Spray report sparks cancer fears

GOVERNMENT HEALTH advisers have warned that pesticides, especially weed killers, may cause prostate cancer, reports the Guardian.


In a statement, the Department of Health‘s advisory committee on carcinogenicity has called for better monitoring of pesticide use, starting with the occupational exposure of farmers and farm workers to agricultural chemicals.


The paper reports that the Department of Health has been investigating possible reasons for the large rise in the number of prostate cancer cases over the past 20 years.


Farm work was the only occupation found to carry a potential link between pesticides and prostate cancer.


Experts on pesticide safety are to advise DEFRA on Thurs (Jan 13) of any necessary steps that should be taken in light of the report‘s conclusions.


But DEFRA officials have reportedly told the paper that it “would be extremely difficult to estimate exposure to the chemicals”.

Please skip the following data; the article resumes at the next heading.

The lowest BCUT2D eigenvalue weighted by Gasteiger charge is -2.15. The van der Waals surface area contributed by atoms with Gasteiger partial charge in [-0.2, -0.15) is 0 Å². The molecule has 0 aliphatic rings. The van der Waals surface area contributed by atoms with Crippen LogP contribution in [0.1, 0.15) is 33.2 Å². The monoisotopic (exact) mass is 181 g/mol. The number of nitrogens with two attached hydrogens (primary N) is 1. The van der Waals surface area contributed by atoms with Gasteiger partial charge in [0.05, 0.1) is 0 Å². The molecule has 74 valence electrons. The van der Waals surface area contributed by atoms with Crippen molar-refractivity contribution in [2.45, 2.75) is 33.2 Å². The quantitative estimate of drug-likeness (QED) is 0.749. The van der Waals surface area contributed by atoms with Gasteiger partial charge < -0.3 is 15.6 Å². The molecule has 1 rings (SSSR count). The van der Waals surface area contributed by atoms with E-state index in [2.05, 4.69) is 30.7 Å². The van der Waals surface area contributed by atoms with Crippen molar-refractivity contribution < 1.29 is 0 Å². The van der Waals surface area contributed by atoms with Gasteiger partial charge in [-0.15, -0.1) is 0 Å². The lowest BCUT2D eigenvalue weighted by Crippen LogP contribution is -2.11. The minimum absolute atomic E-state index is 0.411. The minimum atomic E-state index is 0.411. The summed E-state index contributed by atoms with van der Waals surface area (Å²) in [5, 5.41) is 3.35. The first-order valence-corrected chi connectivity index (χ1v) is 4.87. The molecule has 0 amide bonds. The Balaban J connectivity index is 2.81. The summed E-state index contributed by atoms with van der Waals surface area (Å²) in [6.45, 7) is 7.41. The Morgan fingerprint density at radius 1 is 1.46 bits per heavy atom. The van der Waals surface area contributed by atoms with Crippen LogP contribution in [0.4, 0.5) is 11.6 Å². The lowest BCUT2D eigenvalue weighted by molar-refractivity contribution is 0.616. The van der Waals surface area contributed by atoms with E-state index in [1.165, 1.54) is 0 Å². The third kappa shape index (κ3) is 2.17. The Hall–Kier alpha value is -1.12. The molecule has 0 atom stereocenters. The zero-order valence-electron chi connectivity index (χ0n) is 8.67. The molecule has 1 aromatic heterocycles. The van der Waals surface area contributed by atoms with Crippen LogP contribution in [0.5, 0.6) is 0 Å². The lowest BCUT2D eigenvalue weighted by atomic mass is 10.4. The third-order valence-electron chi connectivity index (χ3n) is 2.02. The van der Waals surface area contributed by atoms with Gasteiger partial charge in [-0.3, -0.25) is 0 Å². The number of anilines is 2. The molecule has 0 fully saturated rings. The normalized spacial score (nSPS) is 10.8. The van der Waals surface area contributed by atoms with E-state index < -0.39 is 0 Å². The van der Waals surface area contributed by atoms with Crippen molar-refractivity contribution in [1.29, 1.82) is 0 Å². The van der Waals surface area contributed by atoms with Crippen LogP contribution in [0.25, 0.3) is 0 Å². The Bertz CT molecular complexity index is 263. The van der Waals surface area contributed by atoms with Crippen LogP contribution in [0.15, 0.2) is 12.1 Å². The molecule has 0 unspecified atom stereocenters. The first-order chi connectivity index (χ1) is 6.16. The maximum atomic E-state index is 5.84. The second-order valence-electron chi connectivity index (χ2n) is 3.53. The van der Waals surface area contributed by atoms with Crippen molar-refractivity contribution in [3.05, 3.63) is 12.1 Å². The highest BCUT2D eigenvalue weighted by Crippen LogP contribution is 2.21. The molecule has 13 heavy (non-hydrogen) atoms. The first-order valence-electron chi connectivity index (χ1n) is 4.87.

Friends of the Earth, which has long campaigned for greater research into the possible health effects of pesticides, was encouraged by the news but said that more needed to be done.


“While workers wear protective clothing for spraying, those that lived near fields being treated, including children, did not,” said a spokesperson for the organization.


“There was far too little information on this risk too,” they added.


In a statement on its website, the advisory committee on carcinogenicity discounted large-scale environmental factors since a study of geographical incidence of prostate cancer in the UK found no significant differences.


But after studying a number of research papers, including some from the U.S. and Canada, the committee reported “there was some evidence to suggest an association between farmers and farm workers, that exposure to pesticides increased risk to prostate cancer”.


Although the report does not suggest the undertaking of any new research into the issue, it recommends the “potential association” should be kept under review.


The committee also commented on the need for improved measures of exposure to pesticides, and particularly herbicides.


Prostate cancer is the most common cancer diagnosed in men in Britain, with 27,000 new cases each year – a life-time risk of one in 13.